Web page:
9:00 pm 24 December 1989
I am sixteen. It is my last year of high school. I am dressed in my Christmas best. Velvet. Or perhaps black and silver satin. I fix my hair—asymmetrical, in accordance with the year.
We pull into the driveway of Our Lady of Victory Roman Catholic Parish. Between snowbanks, the sidewalk is lined with luminaria. I think of the people who filled the bags with sand, placed them carefully in line, set the candles and lit them. I am full of anticipation, expectation, eagerness.
We meet the rest of the choir members in the OLV (Our Lady of Victory) school building. Warming up, I look around to see everyone else, dressed, ready, pleased to be preparing for Midnight Mass.
We have climbed the snowy incline to the church. We have changed our shoes and put on our robes, green with gold stoles for the holiday.
For forty-five minutes, the Sanctuary Choir sings as people come into the worship space. We have climbed the white marble steps in our green robes and turned, all eyes on our director.
As we sing, believer after believer comes to the end of a pew, genuflects, crosses themselves, and slides into place. The gold tabernacle, the huge crucifix, the gold-and-marble altar—all these things are as they always are. The fixtures of worship throughout my childhood.
And there is more. The Nativity scene before the altar. The Jesse Tree—a Christmas tree covered with lights and bows and ornaments depicting the genealogy of Jesus—stood in one corner. And when the procession began, we would see the beautifully embroidered gold-and-white vestments of the priests.
Each year, our music focused around a particular region or country. We did English carols, French, Spanish, Slavic…and we rehearsed for months to bring our ministry—not performance, our director always reminded us—to the Liturgy of the Solemnity of the Nativity of Jesus.
The bells of Christendom ring out the birth of the Savior.
The church is darkened. We went to the back, behind the rows and rows and rows of pews where hundreds of people now sat.
We pick up our bells, those of us who are in the handbell choir.
The great, low bell begins to peal. Twelve times for the hour of the day of Jesus’ birth.
I imagine Mary in the stable, laboring. I look up at the great crucifix and down at the Nativity scene. I think of Our Lady of Perpetual Help—She who knows the fate of Her Son. My mind spins as the incense begins to billow. I become inseparable from what is happening, from the liturgy unfolding.
And then the organ swells, the opening hymn begins, and the procession steps off. All of us behind the cross, carried by one of the choir members. The rest of us, two by two, bowing as we reached the front of the sanctuary. Choir members first, then the choir director, altar servers bearing candles and incense, priests, and the main celebrant priest.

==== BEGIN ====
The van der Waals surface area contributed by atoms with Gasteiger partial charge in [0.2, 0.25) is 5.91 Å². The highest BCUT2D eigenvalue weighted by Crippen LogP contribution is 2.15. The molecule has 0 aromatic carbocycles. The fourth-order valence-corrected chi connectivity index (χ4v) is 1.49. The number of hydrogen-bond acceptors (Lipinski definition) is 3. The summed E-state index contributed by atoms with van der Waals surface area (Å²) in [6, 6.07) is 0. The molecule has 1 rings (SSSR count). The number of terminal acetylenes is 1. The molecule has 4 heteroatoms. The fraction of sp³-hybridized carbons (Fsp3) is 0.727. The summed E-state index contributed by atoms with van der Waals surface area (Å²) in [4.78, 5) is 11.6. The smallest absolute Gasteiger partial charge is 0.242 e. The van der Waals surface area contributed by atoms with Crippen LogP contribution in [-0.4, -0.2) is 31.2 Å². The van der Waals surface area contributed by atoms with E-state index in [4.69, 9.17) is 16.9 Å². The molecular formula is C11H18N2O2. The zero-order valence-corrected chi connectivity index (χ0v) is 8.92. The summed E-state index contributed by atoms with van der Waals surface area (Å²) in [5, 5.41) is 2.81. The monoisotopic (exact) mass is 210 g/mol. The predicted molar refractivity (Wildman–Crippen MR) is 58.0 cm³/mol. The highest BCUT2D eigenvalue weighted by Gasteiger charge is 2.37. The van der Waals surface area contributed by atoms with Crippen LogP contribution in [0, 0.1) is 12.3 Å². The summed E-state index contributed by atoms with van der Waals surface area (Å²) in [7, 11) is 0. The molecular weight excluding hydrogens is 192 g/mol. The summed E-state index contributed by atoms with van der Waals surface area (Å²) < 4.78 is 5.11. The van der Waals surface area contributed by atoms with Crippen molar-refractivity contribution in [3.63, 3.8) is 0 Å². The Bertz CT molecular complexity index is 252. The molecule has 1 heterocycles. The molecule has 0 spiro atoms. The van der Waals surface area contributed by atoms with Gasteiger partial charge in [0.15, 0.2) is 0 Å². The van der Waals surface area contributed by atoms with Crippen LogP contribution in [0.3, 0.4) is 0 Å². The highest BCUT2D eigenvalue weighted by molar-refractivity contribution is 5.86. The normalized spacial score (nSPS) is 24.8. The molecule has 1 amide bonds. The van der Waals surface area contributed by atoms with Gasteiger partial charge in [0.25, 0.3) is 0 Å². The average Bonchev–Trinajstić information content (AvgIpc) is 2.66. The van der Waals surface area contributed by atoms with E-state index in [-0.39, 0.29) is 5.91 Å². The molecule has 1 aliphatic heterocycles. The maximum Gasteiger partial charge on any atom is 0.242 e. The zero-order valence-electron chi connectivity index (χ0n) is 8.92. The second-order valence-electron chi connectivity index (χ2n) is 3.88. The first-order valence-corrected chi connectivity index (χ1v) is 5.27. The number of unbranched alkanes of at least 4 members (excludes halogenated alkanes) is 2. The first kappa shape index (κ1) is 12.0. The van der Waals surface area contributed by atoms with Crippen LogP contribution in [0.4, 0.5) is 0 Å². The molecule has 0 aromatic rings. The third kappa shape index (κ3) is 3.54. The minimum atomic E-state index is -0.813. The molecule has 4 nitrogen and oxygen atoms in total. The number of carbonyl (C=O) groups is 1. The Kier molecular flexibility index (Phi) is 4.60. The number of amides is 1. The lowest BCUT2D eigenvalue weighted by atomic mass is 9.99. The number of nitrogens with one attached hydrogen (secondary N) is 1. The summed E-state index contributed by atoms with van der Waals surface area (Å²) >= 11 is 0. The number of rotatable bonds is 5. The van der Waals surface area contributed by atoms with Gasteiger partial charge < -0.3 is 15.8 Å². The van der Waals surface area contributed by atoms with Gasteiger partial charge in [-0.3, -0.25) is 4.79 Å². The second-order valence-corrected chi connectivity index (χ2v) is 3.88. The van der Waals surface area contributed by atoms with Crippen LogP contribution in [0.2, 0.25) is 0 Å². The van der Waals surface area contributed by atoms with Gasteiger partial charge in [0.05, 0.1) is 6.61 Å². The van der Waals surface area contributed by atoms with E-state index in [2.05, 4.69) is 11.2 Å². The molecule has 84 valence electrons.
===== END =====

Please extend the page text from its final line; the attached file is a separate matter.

Kyrie eleison. Sanctus. Credo. Agnus Dei. The parts of the Mass. Just like a Sunday, but exalted by the Solemnity, the glory and delight of Christmas.
Knowing I would sing at two more Masses in the morning, I climbed into bed, still glowing.
I realize there is so much more I could write, just about one year’s expression of the Christmas Eve Midnight Liturgy. So much more.
I could write about how I was cast out from my friends and fellow choristers when I revealed I was lesbian.
I could write about the to-me horrific politics of that parish, and how they have gotten worse and worse over the years.
There is pain to write about, sure.
Beauty and Reverence
But that’s not what strikes me now. What strikes me as I think about Midnight Mass, and Advent, and Lent, and Easter, and Pentecost…what strikes me is the way reverence was expressed through beauty and care. And, of course, that these liturgies are where I learned what it is to have “good worship” or “powerful, transformative ritual.”
A chorister carried the Cross in our procession. Young men burned the incense. Women embroidered the vestments. Families put out the luminaria. We—many of us, at least—felt the welcome weight of our parts, our responsibilities. I know that I felt keenly that every note I sang was for the glory of God…by which I meant my singing was ministry. My music was not for me, not only for pleasure, but for exaltation.
Nowadays, the religious worlds in which I move, the Unitarian Universalist and the Wiccan world, leave me with questions. When do we create our spaces for the exaltation of something wonderful, something glorious, some Ultimate Beauty? Do we even know what is wonderful, glorious, or beautiful?
I have no desire to return to Roman Catholicism, or even to Christianity. That said, I ask, as I do over and over again, what might I—we, my co-religionists—learn from the reverence expressed in beauty and care?
What might we learn?